There are also anecdotal accounts from West Africa of neem-leaf teas possibly causing kidney damage when taken over a long period.
The ultimate significance of these preliminary studies is unclear. The materials used may well have been contaminated—perhaps by fungal toxins. Other trials have found no toxicity problem. For instance, in a toxicological study in Germany, neem oil obtained from clean, fungus-free seed kernels showed no oral toxicity in rats. The dosage tested was 5,000 mg per kg body weight.8
Certainly, no hazard has been observed when neem has been used in topical treatments (on skin complaints, for example) or in dental uses—which together make up by far the major medical applications. Nor is there any evidence that using the seed-kernel extracts as pesticides is hazardous to health.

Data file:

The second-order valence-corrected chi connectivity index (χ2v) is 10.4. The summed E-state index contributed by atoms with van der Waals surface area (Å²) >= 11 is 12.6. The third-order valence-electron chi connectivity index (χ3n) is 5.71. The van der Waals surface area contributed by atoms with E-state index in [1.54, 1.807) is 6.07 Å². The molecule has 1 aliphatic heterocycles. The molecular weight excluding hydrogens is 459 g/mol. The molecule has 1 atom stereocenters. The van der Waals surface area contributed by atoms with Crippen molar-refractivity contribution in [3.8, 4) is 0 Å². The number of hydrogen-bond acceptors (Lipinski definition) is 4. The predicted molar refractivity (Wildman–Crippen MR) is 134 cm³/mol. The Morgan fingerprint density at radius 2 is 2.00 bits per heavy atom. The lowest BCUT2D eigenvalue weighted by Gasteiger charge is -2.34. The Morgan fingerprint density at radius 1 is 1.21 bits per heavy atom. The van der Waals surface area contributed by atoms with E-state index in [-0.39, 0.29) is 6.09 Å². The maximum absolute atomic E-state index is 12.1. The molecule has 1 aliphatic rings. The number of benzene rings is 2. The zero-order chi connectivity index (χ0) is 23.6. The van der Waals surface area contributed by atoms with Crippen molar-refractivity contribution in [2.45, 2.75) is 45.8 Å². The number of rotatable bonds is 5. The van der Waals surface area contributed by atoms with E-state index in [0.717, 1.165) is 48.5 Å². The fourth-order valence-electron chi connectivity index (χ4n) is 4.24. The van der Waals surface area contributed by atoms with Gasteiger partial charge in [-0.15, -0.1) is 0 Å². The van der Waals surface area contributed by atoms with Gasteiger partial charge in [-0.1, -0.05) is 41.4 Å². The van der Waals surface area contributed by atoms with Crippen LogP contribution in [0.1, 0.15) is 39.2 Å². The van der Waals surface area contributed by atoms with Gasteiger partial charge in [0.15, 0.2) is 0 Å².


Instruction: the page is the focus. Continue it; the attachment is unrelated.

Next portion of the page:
Whether neem oil is safe for possible use as an intravaginal spermicide is also unclear. However, in this use there are perhaps even greater uncertainties. Contraception is a topic of such sensitivity—personal, political, scientific, and religious—that here, too, its future role is uncertain.
Its use as a spermatocide—the male contraceptive mentioned earlier—is so uncertain that it will likely take decades of research to develop even if no safety hazards are found along the way.
The number and complexity of the compounds in neem extracts will always preclude the economic synthesis of the full mixture. On the other hand, individual compounds may prove suitable for synthesis. There is, therefore, the possibility that if neem opens up a new generation of pesticides, synthetic mimics may capture some of the more lucrative "top-end" markets.